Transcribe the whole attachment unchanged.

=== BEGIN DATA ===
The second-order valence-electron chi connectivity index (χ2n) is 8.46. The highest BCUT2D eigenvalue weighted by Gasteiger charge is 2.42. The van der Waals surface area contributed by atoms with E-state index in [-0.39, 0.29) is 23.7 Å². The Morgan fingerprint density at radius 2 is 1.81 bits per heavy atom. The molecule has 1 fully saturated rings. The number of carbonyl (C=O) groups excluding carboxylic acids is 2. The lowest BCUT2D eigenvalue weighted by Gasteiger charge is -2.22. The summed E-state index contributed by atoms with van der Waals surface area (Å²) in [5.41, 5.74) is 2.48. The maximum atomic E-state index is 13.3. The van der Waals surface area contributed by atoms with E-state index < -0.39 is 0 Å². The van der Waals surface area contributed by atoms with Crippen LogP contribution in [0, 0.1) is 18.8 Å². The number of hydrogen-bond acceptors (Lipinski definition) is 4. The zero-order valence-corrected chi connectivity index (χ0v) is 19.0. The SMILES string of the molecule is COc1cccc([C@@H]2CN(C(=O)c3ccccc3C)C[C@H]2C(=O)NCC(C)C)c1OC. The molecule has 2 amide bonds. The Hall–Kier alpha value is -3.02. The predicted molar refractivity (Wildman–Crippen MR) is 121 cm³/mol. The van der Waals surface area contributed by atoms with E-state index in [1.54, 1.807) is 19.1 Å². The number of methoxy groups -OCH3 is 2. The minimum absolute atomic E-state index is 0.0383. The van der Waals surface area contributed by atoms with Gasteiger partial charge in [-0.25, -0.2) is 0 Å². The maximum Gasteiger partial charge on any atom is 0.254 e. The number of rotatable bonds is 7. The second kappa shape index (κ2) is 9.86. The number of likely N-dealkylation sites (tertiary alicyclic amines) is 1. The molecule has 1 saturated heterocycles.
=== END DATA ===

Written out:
The second-order valence-electron chi connectivity index (χ2n) is 8.46. The highest BCUT2D eigenvalue weighted by Gasteiger charge is 2.42. The van der Waals surface area contributed by atoms with E-state index in [-0.39, 0.29) is 23.7 Å². The Morgan fingerprint density at radius 2 is 1.81 bits per heavy atom. The molecule has 1 fully saturated rings. The number of carbonyl (C=O) groups excluding carboxylic acids is 2. The lowest BCUT2D eigenvalue weighted by Gasteiger charge is -2.22. The summed E-state index contributed by atoms with van der Waals surface area (Å²) in [5.41, 5.74) is 2.48. The maximum atomic E-state index is 13.3. The van der Waals surface area contributed by atoms with E-state index < -0.39 is 0 Å². The van der Waals surface area contributed by atoms with Crippen LogP contribution in [0, 0.1) is 18.8 Å². The number of hydrogen-bond acceptors (Lipinski definition) is 4. The zero-order valence-corrected chi connectivity index (χ0v) is 19.0. The SMILES string of the molecule is COc1cccc([C@@H]2CN(C(=O)c3ccccc3C)C[C@H]2C(=O)NCC(C)C)c1OC. The molecule has 2 amide bonds. The Hall–Kier alpha value is -3.02. The predicted molar refractivity (Wildman–Crippen MR) is 121 cm³/mol. The van der Waals surface area contributed by atoms with E-state index in [1.54, 1.807) is 19.1 Å². The number of methoxy groups -OCH3 is 2. The minimum absolute atomic E-state index is 0.0383. The van der Waals surface area contributed by atoms with Gasteiger partial charge in [-0.25, -0.2) is 0 Å². The maximum Gasteiger partial charge on any atom is 0.254 e. The number of rotatable bonds is 7. The second kappa shape index (κ2) is 9.86. The number of likely N-dealkylation sites (tertiary alicyclic amines) is 1. The molecule has 1 saturated heterocycles.